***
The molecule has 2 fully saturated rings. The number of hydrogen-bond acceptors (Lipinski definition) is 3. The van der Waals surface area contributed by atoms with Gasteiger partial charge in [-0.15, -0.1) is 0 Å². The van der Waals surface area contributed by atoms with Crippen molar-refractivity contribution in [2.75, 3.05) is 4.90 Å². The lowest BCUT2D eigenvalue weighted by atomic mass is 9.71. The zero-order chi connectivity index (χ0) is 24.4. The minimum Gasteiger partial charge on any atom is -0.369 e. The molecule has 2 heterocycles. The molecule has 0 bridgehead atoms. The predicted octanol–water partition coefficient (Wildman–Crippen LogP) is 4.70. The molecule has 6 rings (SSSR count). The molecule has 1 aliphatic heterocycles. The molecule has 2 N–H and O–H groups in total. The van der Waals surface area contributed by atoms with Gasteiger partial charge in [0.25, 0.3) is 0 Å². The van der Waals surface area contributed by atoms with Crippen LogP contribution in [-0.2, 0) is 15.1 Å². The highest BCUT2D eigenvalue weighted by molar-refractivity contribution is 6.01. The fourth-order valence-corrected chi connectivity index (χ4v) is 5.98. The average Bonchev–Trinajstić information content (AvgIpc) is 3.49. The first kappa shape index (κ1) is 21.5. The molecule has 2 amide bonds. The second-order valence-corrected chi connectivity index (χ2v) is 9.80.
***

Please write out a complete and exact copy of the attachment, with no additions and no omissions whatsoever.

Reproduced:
The molecule has 2 fully saturated rings. The number of hydrogen-bond acceptors (Lipinski definition) is 3. The van der Waals surface area contributed by atoms with Gasteiger partial charge in [-0.15, -0.1) is 0 Å². The van der Waals surface area contributed by atoms with Crippen molar-refractivity contribution in [2.75, 3.05) is 4.90 Å². The lowest BCUT2D eigenvalue weighted by atomic mass is 9.71. The zero-order chi connectivity index (χ0) is 24.4. The minimum Gasteiger partial charge on any atom is -0.369 e. The molecule has 2 heterocycles. The molecule has 0 bridgehead atoms. The predicted octanol–water partition coefficient (Wildman–Crippen LogP) is 4.70. The molecule has 6 rings (SSSR count). The molecule has 1 aliphatic heterocycles. The molecule has 2 N–H and O–H groups in total. The van der Waals surface area contributed by atoms with Gasteiger partial charge in [0.25, 0.3) is 0 Å². The van der Waals surface area contributed by atoms with Crippen LogP contribution in [-0.2, 0) is 15.1 Å². The highest BCUT2D eigenvalue weighted by molar-refractivity contribution is 6.01. The fourth-order valence-corrected chi connectivity index (χ4v) is 5.98. The average Bonchev–Trinajstić information content (AvgIpc) is 3.49. The first kappa shape index (κ1) is 21.5. The molecule has 2 amide bonds. The second-order valence-corrected chi connectivity index (χ2v) is 9.80.